NEW YORK ( TheStreet) -It's time once again to select our top oil stocks for the coming year. Last year saw some interesting energy developments, all of which were sidetracked by the BP oil spill -- and made predictions for the year impossible.
Barring something unforeseeable like that, however, 2011 promises to be a great year for energy, with a rising crude price and what I believe will also be a breakout year for natural gas in sharp contrast to most energy analysts out there who see natural gas as remaining flat for the coming 12 months. So, let's get to the picks.
Just about everyone has gotten on the bandwagon, calling for $100 dollar or more crude oil prices in 2011. Now, I could claim to be the bandleader, having made my call for $100 oil in the second quarter of 2011 as early as August, but the overwhelming chorus of bullish oil predictions has me a little worried now. I mean, when was the last time everybody was right at once?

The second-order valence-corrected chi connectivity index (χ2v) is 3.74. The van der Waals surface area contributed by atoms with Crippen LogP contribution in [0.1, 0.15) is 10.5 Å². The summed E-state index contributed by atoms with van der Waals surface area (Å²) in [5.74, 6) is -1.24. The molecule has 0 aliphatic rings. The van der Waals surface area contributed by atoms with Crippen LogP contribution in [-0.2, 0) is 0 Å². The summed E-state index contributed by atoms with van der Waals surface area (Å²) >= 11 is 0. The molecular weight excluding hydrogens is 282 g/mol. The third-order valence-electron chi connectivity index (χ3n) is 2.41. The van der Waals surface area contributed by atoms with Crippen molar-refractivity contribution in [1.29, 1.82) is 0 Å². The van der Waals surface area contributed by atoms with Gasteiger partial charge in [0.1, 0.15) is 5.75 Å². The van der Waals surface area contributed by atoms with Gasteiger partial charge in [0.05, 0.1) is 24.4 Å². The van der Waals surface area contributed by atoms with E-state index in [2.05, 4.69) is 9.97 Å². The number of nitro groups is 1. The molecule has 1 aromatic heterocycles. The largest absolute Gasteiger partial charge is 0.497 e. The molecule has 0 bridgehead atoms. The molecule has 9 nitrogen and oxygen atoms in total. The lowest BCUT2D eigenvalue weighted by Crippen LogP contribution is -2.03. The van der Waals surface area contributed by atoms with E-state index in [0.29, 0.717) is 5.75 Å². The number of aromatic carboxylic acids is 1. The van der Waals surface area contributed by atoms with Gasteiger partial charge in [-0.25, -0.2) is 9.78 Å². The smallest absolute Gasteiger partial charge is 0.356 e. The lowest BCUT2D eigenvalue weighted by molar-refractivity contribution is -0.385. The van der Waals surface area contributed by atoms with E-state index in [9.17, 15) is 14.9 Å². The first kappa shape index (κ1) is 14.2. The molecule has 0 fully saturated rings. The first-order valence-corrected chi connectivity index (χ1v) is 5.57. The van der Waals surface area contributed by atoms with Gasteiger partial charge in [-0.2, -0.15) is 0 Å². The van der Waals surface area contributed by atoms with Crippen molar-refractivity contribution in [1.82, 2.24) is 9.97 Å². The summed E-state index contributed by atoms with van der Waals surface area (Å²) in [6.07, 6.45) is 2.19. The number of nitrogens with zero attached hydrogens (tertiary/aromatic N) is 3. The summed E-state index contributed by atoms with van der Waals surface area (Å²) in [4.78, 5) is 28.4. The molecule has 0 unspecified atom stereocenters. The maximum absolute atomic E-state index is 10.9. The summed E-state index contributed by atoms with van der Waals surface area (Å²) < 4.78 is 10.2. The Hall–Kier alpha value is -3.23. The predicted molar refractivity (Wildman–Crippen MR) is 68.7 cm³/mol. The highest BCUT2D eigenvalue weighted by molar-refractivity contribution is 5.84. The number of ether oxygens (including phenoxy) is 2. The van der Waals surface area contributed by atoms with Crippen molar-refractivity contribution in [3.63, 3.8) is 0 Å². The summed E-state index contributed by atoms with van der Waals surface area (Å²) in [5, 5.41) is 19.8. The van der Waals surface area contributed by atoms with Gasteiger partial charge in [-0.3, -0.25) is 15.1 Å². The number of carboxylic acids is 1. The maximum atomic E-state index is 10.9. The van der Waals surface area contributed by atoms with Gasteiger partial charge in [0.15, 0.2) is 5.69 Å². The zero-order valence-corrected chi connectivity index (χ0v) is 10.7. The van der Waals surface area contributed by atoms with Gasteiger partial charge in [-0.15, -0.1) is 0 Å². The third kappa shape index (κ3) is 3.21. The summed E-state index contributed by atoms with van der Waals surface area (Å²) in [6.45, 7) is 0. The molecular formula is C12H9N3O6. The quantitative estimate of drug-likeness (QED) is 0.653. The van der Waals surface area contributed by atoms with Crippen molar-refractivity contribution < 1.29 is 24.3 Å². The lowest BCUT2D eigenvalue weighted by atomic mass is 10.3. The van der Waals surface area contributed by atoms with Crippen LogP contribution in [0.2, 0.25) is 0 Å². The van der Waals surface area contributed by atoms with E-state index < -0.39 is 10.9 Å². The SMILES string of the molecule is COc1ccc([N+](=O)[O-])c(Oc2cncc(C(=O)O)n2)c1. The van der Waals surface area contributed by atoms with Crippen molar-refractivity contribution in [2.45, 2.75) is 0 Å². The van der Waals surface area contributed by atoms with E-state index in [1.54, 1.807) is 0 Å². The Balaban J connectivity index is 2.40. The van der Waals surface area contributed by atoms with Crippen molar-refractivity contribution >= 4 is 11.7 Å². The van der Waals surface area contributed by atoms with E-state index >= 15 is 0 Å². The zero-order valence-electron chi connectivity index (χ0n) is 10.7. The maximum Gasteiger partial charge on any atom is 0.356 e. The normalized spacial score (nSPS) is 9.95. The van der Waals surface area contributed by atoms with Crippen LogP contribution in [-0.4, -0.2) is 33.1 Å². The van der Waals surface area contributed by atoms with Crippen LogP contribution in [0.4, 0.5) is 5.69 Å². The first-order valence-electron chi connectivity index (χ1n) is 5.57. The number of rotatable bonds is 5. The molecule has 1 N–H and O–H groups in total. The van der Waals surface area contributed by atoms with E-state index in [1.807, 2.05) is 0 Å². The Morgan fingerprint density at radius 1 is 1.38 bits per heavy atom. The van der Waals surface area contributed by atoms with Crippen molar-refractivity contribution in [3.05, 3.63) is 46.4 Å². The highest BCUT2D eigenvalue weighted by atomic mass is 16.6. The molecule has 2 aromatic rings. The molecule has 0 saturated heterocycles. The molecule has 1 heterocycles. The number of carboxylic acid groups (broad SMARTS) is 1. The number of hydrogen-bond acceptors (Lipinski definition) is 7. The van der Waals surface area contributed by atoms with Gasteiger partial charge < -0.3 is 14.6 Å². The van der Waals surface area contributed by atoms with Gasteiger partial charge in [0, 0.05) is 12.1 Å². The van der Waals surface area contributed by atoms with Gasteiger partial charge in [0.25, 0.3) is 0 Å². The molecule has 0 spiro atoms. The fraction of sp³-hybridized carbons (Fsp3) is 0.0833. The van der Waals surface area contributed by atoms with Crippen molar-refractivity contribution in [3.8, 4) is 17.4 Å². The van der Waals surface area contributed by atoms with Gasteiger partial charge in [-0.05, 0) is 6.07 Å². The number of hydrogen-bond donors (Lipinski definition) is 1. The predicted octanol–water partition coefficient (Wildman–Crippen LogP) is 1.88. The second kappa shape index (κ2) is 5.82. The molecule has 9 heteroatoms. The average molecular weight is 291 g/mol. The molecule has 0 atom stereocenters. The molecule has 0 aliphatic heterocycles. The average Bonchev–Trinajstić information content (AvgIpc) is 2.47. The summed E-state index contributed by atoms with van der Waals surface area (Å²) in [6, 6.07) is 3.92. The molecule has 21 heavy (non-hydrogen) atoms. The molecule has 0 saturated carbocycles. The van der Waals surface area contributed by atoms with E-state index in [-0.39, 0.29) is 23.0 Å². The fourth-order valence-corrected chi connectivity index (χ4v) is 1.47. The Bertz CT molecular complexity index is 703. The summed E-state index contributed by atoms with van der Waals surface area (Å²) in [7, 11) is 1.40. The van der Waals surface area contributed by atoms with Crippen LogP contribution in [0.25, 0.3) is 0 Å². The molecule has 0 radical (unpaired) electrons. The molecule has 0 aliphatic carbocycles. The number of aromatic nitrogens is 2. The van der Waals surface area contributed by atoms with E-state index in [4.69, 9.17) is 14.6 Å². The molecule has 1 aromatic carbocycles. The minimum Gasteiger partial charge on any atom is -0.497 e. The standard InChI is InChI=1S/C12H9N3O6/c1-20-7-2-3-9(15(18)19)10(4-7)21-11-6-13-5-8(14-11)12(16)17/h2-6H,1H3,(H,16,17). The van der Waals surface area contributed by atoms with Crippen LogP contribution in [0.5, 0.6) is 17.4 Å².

Still, with investment interest in oil being fueled by a recovery that is clearly on track, industrial growth both here and in the emerging markets and a real shortage of oil services units to get to the backlog caused by the summertime BP (BP) disaster, it's tough to be bearish on the price of crude. The "risk trade" alone is enough to force crude over the $100 dollar hurdle relatively quickly. If oil is headed higher in 2011, there are obvious ways to take advantage of the trend - and no, that does not include the futures-based ETF's for oil like the United States Oil Fund (USO), probably the worst investment out there. The best way to leverage a rising price for crude is with the integrated oil companies, historically the best proxy. In that space, Exxon-Mobil (XOM - Get Report) has continued to be my top pick for its best of class return-on-equity (ROE) and its underperformance compared to the other large integrated stocks. I am relying upon Exxon's proven execution of long-term strategy, 25-year history of increasing dividends and stock buyback programs to prove that it will ultimately outperform the rest of the sector.